Good Riders Who Are Fast

Obviously this is the Holy Grail of motorcycle riding--to be a good, highly-skilled rider who is also fast. This is what I personally strive to become. At Yamaha Champions Riding School, I had the chance to ride two-up with Chris Peris. Chris is an AMA national winner and has competed at almost every level of motorcycle road racing including World Superbike, AMA Superbike, 125GP and has won AMA Daytona Sportbike races. I'd like to think I'm a good, fast rider, but after riding with Chris, I realized what "good" riding truly feels like--and although I'm working on it, I'm far from achieving it. Chris was riding a stock MT-09 and wasn't even going at what he considers fast and I was blown away. Everything about his riding was perfect and effortless. And it was fast! I hope that with enough work and instruction, that one day I can ride even somewhat close to that.

How Do You Move Out of the "Fast but Bad" Category?

Hard work. That's all there is to it. Again, very few people, if any, are naturally good, fast riders. It requires training, coaching and practice...and time. Also, it's important to understand WHY and HOW crashes happen. At Champ School, instructor Nick Ienatsch shared these four reasons: 1) lack of focus, 2) abruptness, 3) rushing the entry and 4) repeating a mistake. I find that #2 (abruptness) is the most prevalent in crashes I’ve seen--especially the crashes I see on the road, but all four are important factors. On a personal level, I've found this to be true. When I did the Motorcycle Safety Foundation course as a new rider, they had us ride an "S" curve. I grabbed at the brake in the curve and the bike lost grip and immediately toppled over. That happened because I was abrupt on the brake input and it was very cold outside and both created a loss of traction.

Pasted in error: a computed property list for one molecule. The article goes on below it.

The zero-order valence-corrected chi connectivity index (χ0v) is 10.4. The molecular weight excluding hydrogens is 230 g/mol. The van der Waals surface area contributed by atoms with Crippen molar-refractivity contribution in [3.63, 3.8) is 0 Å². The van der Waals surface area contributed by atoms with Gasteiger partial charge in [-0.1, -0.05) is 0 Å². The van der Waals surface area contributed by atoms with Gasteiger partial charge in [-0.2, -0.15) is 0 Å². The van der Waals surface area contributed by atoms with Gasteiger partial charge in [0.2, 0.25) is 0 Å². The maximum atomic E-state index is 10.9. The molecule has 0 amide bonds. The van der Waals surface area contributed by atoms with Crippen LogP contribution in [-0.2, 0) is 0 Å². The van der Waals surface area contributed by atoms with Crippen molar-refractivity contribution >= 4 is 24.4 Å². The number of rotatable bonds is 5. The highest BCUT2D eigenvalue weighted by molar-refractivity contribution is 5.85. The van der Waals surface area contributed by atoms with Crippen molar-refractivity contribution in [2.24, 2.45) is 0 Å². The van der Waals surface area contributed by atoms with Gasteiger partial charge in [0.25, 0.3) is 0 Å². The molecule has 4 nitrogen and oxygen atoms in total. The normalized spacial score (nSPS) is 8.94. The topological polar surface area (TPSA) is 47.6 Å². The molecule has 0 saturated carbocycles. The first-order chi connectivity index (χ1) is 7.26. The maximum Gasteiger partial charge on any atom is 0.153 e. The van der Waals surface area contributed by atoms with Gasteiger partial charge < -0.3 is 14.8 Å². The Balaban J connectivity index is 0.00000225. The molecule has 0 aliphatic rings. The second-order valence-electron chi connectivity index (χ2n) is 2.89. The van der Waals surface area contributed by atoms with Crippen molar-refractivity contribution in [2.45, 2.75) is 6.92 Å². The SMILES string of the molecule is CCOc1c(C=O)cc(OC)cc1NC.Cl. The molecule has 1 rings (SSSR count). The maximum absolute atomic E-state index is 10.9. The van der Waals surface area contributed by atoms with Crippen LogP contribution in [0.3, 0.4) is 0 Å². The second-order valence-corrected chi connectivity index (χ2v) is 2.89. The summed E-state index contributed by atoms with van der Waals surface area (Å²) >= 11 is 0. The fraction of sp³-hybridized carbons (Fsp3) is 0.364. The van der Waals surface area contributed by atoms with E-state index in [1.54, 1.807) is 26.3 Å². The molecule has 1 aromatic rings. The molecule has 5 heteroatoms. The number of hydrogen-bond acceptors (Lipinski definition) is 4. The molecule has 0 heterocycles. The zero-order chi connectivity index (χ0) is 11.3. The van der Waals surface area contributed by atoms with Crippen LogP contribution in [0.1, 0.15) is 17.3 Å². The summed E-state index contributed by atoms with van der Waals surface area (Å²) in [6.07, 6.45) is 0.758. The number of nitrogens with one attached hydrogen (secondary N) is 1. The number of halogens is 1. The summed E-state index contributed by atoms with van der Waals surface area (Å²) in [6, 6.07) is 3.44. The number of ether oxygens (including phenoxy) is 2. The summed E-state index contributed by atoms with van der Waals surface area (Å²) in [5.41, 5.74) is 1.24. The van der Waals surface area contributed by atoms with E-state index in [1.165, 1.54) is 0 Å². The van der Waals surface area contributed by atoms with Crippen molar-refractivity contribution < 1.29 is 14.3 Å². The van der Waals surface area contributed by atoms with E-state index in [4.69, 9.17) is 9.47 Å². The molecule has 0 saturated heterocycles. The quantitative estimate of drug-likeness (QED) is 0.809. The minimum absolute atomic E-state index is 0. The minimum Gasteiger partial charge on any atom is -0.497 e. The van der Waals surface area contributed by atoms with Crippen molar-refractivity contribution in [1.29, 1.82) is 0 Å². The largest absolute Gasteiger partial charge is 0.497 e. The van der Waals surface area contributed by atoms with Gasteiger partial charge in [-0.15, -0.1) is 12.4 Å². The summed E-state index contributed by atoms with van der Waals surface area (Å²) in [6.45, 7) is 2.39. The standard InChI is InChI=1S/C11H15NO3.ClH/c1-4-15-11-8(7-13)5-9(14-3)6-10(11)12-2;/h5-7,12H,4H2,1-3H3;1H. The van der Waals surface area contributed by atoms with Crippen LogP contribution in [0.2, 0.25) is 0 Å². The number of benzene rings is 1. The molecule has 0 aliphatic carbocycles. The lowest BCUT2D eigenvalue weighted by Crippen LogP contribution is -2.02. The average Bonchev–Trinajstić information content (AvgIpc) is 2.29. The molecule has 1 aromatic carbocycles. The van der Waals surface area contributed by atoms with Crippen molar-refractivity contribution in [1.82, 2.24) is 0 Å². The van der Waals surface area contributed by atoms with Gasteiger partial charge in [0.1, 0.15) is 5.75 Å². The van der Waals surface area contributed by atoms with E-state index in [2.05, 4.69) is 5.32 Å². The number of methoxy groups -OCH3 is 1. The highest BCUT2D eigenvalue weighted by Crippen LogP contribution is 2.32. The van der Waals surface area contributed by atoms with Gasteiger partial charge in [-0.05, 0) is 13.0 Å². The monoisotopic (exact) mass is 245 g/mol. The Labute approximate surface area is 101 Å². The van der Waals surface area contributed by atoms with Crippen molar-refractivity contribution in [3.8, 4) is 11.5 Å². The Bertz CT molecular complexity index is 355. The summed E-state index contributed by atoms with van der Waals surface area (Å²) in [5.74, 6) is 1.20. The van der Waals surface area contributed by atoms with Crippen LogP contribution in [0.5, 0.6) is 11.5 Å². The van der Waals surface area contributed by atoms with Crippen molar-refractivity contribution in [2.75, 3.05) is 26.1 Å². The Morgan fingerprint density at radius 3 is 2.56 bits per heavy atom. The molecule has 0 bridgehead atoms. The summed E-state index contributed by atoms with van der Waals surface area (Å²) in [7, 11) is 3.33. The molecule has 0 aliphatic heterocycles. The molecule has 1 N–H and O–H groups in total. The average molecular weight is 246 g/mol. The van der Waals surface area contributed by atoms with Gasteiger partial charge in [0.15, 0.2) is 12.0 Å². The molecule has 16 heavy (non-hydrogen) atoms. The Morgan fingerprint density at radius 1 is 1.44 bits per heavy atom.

Moving out of the "fast but bad" category also means learning from mistakes. A while back I wrote a blog post on the mental aspect of riding. Good riders can make a mistake, think through why the mistake happened and then create a plan for correcting it. For example, a MotoGP racer can crash in qualifying and wind up still making podium for the race. But if mistakes aren't corrected and are repeated, they become muscle memory, in a sense, and it prevents improving as a rider.

The moral of this blog post is that just because you can ride fast, it doesn't mean you necessarily should. If you work on your skills, the speed will come as a direct result. Also, we all make mistakes. Just because you crash it doesn't mean you're a bad rider. Very good riders crash sometimes. But the important thing to remember is to learn from the crash and not repeat it and to also practice proper riding skills to make a crash situation less likely.

For rider education opportunities and training, check out this blog post: